Understanding Ohm's Law
A Graphic Example of Ohm's Law
So you are starting to learn about electricity. As a graphic example of ohms law we will use two bodies of water connected by a pipe.
How Ohm's Law Works - The Simple Explanation
We have been told and know that V=IR, but why does it work? This is a simple explanation of Ohm's law and why it works.
First, Let's start with the terms:
The easiest way to think of voltage is to call it potential. In fact, lots of people refer to voltage a potential. Voltage is the potential to do work. Imagine two bodies of water connected with a pipe. If one body of water is higher than the other then there is potential for water to flow from the high potential to the low potential.
Current is simply the transfer of something from one place to another. In the example with two bodies of water connected with a pipe, the current is the actual flow of water through the pipe between the two bodies of water.
Resistance is the, well, resistance. It is anything that opposes the flow of current. In the example of two bodies of water connected by a pipe, resistance is formed by the pipe. As the pipe gets wider, more current flows because the resistance gets lower. As the pipe gets narrower, less current flows because the resistance gets higher. If there were no pipe between the two bodies of water, then we woud say there is infinite resistance. No current would flow.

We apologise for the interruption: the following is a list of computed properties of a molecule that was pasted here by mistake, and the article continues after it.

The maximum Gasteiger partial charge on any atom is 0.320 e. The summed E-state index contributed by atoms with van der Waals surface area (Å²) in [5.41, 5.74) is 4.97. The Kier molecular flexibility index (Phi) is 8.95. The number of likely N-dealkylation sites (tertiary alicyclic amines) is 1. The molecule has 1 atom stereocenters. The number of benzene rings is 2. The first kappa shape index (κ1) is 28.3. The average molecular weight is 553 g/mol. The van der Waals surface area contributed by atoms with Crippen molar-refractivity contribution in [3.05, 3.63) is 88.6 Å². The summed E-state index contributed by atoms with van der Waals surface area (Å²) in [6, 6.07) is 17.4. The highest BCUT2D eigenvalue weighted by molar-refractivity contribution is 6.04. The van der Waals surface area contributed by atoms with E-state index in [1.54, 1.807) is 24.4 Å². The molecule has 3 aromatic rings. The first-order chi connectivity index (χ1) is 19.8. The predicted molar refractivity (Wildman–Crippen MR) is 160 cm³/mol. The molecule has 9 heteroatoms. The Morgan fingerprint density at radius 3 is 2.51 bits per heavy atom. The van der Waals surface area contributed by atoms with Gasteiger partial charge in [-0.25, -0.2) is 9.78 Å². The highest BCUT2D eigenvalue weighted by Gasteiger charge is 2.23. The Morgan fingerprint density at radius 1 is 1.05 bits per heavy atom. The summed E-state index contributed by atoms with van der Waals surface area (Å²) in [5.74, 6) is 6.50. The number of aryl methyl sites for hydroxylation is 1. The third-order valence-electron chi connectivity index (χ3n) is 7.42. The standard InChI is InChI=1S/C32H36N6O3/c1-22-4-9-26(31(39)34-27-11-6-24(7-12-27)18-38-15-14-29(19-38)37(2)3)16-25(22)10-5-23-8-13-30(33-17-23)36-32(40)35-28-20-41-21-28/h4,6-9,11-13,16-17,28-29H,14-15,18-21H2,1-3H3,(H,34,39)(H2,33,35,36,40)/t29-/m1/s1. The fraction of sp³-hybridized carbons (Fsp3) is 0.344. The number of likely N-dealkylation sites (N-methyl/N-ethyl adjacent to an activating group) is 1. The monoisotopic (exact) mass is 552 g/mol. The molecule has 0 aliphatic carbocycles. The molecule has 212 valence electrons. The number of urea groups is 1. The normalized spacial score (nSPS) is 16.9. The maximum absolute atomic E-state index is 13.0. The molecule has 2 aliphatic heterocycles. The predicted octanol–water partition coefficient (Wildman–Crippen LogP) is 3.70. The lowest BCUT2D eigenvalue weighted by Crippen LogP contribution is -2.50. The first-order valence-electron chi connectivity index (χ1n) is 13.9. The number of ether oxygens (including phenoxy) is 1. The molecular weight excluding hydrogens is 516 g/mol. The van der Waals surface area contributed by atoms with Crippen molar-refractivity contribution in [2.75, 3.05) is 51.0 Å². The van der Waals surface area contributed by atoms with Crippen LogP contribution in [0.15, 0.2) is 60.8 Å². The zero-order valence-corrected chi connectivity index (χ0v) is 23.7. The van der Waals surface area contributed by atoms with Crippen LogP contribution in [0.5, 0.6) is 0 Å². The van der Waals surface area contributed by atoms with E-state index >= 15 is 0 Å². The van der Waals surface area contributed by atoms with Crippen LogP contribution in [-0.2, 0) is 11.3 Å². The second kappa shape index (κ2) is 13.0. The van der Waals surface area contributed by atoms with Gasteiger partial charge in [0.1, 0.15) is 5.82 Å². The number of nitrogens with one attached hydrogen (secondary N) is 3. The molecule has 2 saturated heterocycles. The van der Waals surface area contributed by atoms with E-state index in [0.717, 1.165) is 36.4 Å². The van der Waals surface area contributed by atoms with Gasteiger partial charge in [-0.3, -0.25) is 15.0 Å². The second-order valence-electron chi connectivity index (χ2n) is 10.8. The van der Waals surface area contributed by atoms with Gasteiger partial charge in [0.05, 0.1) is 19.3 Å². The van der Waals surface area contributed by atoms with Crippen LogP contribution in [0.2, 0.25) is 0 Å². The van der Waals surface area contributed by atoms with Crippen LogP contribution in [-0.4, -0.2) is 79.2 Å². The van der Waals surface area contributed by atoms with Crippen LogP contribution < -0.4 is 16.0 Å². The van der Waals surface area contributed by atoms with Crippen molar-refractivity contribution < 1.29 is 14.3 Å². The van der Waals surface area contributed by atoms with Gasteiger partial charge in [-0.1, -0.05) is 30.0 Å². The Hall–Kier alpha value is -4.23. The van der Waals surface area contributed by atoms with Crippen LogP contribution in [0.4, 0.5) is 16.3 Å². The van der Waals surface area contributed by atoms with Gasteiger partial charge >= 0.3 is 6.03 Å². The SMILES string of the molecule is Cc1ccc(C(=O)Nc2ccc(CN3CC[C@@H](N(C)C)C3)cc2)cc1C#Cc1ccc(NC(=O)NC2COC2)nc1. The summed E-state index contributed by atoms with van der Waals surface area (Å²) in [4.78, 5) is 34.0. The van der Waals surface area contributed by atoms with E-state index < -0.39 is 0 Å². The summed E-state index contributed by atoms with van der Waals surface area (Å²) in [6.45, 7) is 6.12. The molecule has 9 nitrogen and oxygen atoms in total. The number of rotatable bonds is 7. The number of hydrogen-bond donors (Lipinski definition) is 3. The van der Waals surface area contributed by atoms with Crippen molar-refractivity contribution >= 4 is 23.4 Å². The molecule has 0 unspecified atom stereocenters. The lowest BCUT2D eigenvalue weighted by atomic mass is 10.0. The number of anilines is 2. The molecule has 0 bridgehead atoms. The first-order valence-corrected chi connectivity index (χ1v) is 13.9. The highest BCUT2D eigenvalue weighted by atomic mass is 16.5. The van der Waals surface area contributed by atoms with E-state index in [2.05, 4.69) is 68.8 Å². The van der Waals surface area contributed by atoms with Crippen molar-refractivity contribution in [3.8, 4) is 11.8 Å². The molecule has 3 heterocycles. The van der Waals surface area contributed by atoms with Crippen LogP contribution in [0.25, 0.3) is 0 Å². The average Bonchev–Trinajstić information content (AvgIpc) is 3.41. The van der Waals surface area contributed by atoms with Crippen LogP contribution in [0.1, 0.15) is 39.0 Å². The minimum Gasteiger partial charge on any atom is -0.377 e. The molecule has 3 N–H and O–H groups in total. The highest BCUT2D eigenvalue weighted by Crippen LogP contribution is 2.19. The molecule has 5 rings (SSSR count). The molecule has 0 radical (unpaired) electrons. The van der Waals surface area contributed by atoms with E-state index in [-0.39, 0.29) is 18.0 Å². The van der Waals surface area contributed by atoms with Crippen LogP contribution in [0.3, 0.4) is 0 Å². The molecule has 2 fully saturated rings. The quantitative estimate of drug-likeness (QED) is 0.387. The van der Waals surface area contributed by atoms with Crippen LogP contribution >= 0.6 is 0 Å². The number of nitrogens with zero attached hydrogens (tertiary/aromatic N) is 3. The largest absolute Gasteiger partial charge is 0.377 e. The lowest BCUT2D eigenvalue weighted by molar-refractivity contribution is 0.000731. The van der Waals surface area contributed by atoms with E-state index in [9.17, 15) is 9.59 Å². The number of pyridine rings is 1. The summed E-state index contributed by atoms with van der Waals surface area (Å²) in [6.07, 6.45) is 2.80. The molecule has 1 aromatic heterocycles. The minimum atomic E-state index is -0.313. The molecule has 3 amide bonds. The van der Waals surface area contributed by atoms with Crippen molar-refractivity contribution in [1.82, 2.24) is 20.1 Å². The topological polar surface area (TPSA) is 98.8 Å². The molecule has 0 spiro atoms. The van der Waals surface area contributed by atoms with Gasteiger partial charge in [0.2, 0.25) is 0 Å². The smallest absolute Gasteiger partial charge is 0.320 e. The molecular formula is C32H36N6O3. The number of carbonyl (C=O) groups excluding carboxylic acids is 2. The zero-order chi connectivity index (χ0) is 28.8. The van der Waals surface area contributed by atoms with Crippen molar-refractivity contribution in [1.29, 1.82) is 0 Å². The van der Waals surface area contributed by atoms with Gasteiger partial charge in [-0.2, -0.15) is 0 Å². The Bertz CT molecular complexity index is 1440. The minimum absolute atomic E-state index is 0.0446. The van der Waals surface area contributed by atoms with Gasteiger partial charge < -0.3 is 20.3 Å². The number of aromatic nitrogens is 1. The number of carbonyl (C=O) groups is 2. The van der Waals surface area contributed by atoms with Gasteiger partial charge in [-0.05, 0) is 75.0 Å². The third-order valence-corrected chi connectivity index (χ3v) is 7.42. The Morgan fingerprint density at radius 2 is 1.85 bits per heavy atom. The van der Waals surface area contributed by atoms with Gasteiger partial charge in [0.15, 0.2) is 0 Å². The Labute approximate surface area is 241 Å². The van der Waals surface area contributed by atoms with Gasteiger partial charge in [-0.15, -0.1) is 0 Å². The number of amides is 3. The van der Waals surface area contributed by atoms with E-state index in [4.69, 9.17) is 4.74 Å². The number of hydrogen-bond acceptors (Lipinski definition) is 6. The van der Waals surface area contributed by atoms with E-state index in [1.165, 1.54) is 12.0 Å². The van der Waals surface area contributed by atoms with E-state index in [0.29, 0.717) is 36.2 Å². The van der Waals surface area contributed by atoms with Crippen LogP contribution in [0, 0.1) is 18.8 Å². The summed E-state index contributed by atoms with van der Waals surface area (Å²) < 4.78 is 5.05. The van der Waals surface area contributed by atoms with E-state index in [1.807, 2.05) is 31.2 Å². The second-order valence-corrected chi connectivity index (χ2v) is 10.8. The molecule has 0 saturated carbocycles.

So now lets put it all together, and create ohm's law. Let's try to solve for I (current) based on what we know about voltage (potential) and resistance.
First we will start with voltage. If we think back to the example of two bodies of water connected with a pipe. If we move the higher body of water even higher, then we create more potential between the two bodies of water. If nothing about the pipe between them changes, then the water will flow faster. Therefore, if V goes up, I goes up.
Now we look at resistance. If we constrict the pipe by making it less wide then we get less water flow. We have increased the resistance of the pipe. Thus, if R goes up, I goes down.
Now we can put it all together:
This equation covers all of our requirements for the relationships between voltage, current, and resistance. If we rearrange the equation we get:
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